Mr. Jerry Farkus, a seventh grade math teacher  at Bellwood-Antis, stated, “Too many demands are made of teachers. Teachers must have all students pass a state mandated test. And to be honest, the pay is insufficient to match the demands made of teachers.” 

Pay is a prevalent theme, especially in light of the rising cost of a college education.

I think fewer teachers are coming out of college because the cost of college is so high that not all teachers’ salaries can support paying back their student loans.”

— Mrs. Nycum

High school band teacher Mr. Patrick Sachse, the Bellwood-Antis Education Association president, said college tuition costs have risen faster than starting teacher salaries; therefore, young teachers struggle to pay their student loans.  

Another BA teacher agrees.

“I think fewer teachers are coming out of college because the cost of college is so high that not all teachers’ salaries can support paying back their student loans,” said Mrs. Susan Nycum, a middle school teacher at B-A.


The teacher shortage affects Bellwood-Antis in many ways; in fact, it directly affects the students in the district.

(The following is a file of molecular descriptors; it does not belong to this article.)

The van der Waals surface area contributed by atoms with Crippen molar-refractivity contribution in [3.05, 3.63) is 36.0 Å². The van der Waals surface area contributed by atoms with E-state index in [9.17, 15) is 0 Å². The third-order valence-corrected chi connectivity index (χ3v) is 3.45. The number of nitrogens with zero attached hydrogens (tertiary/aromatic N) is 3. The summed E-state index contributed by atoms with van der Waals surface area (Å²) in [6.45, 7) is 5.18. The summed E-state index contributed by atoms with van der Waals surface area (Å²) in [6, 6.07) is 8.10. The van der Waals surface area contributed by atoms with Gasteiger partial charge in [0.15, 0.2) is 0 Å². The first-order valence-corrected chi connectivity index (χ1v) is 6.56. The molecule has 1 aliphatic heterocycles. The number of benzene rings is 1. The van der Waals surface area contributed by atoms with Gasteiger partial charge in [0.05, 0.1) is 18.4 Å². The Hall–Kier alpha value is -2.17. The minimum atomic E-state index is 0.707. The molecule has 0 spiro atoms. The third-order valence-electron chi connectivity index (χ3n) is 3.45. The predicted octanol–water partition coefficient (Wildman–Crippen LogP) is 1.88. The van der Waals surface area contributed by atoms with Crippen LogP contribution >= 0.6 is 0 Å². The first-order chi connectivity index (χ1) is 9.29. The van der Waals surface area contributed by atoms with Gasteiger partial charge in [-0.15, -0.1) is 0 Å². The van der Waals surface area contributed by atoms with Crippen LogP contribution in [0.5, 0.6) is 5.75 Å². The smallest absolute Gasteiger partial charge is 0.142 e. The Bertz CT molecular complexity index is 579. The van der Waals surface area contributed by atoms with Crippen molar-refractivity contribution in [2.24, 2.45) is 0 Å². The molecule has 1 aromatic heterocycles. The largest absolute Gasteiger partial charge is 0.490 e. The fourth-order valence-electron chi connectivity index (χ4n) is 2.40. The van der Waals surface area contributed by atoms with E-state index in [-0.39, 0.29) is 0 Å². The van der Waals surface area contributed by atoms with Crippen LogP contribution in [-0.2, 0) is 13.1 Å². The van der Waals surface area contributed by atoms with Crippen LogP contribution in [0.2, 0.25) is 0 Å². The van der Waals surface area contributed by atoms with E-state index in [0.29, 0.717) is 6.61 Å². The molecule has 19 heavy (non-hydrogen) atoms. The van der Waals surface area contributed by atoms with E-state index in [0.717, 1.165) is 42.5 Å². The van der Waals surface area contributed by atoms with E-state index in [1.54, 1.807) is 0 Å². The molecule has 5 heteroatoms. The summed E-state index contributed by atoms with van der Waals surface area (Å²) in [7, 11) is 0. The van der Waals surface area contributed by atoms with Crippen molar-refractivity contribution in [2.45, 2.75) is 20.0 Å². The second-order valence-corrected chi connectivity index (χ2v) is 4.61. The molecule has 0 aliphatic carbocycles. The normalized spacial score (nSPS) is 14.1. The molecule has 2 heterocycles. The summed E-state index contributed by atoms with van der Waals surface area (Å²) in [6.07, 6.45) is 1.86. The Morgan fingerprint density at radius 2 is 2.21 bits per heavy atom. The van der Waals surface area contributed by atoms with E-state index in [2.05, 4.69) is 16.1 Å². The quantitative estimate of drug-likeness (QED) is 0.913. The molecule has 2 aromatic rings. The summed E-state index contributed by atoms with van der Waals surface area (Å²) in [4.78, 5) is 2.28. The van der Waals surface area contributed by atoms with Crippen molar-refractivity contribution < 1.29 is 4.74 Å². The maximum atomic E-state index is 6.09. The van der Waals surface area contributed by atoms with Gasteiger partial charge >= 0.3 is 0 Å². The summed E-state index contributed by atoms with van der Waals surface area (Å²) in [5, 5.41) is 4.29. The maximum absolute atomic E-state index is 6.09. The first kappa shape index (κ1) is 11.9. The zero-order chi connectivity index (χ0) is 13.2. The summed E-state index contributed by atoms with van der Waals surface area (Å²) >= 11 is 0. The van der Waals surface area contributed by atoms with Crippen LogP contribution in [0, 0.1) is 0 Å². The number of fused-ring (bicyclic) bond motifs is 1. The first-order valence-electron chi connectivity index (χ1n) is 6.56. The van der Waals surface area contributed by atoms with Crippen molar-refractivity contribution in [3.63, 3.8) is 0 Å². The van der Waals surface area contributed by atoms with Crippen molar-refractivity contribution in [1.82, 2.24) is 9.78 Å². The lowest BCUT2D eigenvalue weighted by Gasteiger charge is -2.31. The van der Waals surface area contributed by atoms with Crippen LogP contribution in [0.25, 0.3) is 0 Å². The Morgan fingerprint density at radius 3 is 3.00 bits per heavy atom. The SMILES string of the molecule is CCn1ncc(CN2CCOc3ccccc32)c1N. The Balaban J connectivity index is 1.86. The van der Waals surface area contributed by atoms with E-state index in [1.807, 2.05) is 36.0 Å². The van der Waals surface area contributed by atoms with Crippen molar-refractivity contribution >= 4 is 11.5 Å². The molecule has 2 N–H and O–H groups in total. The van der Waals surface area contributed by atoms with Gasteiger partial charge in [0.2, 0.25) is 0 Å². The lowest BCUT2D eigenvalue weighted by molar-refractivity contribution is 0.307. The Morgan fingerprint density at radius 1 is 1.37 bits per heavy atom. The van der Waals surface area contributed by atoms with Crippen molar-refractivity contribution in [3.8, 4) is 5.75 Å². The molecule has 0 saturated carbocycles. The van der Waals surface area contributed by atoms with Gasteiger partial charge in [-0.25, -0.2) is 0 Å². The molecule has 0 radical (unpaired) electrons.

“Soon, B-A will start losing qualified candidates to other districts as schools begin competing for teachers, leading to lower quality teachers in our schools,” said Mr. Drew Moyer, an eighth grade math teacher at B-A. 

Beyond day-to-day instruction, there are no substitutes for some teachers’ absences; therefore, other teachers have to cover those classes.

“Class time has been lost due to lack of substitutes. Rather than spending time learning a subject or topic, classes are turned into a study hall,” said Mr. Farkus. 


If teachers are becoming less interested and fewer teachers are applying, then why did America’s current crop of teachers become educators in the first place?  Some  say that they wanted to become teachers because of their love the kids and desire to have a positive impact on their lives. However, some teachers chose this job for the content area, and they really enjoy teaching their subject matter. 

 “My own kids entered the teaching profession because they like to work with young people,” said eleventh grade English teacher Mrs. Carol Bartlett. “They enjoy the idea that they may be making a difference in children’s lives.” 

Physics teacher Mrs. Alice Flarend said that she is an untested area, so she doesn’t have to deal with the insanity and stakes of Keystone or PSSA testing.